| Peter Klein |
Mitt Romney’s time as head of Bain Capital has put private equity in the public spotlight. Jonathan Macey gave a vigorous defense of PE in Friday’s WSJ. I am certainly a fan, though of course PE as a governance mechanism has benefits and costs, like all organizational structures. For a great overview of the industry and its role in job creation and economic growth, listen to last Thursday’s Diane Rehm show, where Steve Kaplan gave a terrific presentation emphasizing the data and challenging popular myths about takeovers and layoffs.
| Peter Klein |
This year’s DRUID conference, “Innovation and Competitiveness: Dynamics of Organizations, Industries, Systems and Regions,” is 19-21 June 2012 in Copenhagen. See the call for papers below the fold. Submission deadline is 29 February. (more…)
| Peter Lewin |
I am not sure if this book has already been review on this blog space — I haven’t seen it. Similarly, I haven’t seen any other reviews, so these are my fresh impressions. The book is Keynes Hayek: The Clash that Defined Modern Economics by Nicholas Wapshott (W. W. Norton: 2011).
With the growing interest in Hayek as the antidote to the resuscitated Keynes, this book is timely providing for the reader lively insight into the life and times of these two key individuals. In terms of the details of the lives of Keynes and Hayek the book appears to be well researched. I learned a few things from it — interesting details about events and personalities. On Keynes particularly one gains a sense of the power of the man and how a whole generation of economists at the LSE and Cambridge were won over by his revolutionary vision. Though Wapshott provides a lot of material on Hayek, I could not fight the impression that it was Keynes who captured his interest (and admiration?) most. Hayek is presented in all of his aspects, including the not so wholesome ones. The picture of Keynes seems less forthcoming, or differently spun to cast a more favorable light. But maybe that is just me and my biases.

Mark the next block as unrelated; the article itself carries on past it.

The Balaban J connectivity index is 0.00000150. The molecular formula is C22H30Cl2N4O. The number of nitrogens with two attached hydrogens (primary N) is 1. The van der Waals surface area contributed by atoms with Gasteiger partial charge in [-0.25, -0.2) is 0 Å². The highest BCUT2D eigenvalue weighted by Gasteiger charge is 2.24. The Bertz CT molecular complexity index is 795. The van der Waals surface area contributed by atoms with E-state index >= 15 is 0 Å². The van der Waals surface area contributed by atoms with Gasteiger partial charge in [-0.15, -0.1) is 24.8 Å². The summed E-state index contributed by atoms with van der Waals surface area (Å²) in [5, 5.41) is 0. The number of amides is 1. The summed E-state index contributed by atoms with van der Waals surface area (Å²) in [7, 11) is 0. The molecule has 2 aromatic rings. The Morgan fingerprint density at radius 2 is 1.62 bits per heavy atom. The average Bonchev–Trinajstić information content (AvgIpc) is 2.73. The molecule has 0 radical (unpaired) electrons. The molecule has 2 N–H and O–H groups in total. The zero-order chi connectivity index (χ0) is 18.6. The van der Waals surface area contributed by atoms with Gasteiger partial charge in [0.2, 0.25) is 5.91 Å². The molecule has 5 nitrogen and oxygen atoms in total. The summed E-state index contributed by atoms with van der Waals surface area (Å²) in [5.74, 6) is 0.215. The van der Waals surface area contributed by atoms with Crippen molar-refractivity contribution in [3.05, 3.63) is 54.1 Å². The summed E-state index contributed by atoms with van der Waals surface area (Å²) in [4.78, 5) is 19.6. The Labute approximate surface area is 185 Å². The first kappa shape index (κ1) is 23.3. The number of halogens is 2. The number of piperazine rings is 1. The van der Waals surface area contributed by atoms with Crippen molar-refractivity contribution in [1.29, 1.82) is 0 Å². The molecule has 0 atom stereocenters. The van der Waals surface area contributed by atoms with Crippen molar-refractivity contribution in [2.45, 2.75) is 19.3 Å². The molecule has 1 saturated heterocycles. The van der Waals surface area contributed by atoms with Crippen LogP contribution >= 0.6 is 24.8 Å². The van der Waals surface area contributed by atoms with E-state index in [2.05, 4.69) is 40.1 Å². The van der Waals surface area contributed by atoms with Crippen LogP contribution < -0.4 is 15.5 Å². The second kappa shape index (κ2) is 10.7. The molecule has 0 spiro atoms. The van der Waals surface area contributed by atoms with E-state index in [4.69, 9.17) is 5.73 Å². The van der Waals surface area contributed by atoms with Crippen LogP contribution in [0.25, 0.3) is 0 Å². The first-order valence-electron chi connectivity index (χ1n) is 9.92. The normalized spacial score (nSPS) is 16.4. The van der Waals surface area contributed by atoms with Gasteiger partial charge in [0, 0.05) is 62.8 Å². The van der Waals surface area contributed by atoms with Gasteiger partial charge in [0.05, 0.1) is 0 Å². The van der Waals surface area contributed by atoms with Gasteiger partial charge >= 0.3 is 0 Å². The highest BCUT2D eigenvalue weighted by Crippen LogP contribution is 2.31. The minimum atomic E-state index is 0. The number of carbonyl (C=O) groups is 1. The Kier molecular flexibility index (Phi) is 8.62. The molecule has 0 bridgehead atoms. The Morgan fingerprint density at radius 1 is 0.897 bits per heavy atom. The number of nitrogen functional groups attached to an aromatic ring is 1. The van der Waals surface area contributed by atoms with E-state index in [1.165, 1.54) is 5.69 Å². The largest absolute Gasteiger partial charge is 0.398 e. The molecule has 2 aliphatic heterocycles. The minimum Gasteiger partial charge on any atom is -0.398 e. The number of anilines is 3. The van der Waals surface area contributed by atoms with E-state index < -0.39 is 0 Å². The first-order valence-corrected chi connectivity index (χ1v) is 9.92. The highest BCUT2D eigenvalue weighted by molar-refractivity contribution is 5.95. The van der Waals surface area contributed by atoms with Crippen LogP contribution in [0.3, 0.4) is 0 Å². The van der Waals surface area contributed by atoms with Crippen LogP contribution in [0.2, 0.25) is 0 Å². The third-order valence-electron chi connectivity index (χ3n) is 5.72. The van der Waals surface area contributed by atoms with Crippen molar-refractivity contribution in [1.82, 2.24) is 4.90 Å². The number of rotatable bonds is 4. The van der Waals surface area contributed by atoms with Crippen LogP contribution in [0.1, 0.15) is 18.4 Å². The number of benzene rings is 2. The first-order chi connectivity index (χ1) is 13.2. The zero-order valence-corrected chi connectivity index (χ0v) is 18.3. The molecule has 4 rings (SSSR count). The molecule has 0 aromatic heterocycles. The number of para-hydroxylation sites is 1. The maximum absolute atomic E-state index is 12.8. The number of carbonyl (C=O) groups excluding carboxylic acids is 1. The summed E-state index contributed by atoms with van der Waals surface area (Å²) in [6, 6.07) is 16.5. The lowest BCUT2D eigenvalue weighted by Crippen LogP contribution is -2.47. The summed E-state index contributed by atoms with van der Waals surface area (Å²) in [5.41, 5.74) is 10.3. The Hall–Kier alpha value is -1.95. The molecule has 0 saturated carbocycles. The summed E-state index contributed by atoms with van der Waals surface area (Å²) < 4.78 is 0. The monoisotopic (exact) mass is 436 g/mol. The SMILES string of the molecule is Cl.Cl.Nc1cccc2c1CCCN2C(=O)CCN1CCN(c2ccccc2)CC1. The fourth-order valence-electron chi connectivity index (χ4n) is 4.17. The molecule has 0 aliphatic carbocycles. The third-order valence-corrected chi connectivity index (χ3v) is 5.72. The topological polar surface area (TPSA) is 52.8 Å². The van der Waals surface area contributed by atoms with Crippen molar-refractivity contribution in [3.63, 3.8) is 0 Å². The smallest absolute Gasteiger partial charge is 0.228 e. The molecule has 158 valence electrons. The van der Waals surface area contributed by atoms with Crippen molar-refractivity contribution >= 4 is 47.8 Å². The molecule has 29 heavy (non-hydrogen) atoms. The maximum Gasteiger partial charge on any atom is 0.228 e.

When it comes to the economics, however, the case is much clearer. Wapshott is very weak on this part of the story, especially when it comes to Austrian economics. He is able to do a fairly good job of Keynesianism, again positively spun — including the story of multiplier. It adds to the plausibility of Keynes’s appeal. But when it comes to explaining the essence of Hayek’s opposition, his treatment is very inadequate at best and complete wrong at worst. Like Keynes himself, Wapshott does not understand capital theory and the time structure of production. So he gets the story of the business cycle wrong. He simply parrots in a formulaic way the ingredients of Hayek’s case. His treatment of Mises is almost a caricature. He does not understand the nature of the Austrian turn from classical economics and has some misleading things to say about the concept of “value.” Likewise he does not understand the differences and similarities between the economics of the Austrians and the Monetarists and invents bogus differences. I found this part of the book frustrating.
So, the question in my mind is: do I recommend this book to my macro/money students? I think I probably will, with suitable warnings, just because it is such a vital and interesting story.
| Peter Klein |
A friend writes:
I would very much appreciate if you help me in locating multiple choice exam questions for an “Organizations and Markets” course.
We are switching into a new teaching model and as part of that the course now has 400+ students, which make it necessary to have a least a part of automatic grading.
He has access to some publisher-provided testbanks from managerial economics textbooks, but these aren’t exactly on target. If you have any undergraduate- or MBA-level questions you’re willing to share, or leads on sources, please drop me a note. (Don’t post your questions in the comments — you never know what students might be reading this!)
| Peter Klein |
[M]uch of what we do as economists is akin to what Simon calls natural science. We develop theories about how the economy works, and we conduct empirical studies that test these theories or estimate the parameters of key economic relationships that explain how general results derived from our theories manifest themselves in a particular context.We strive for results that explain what is or that predict what will be. . . .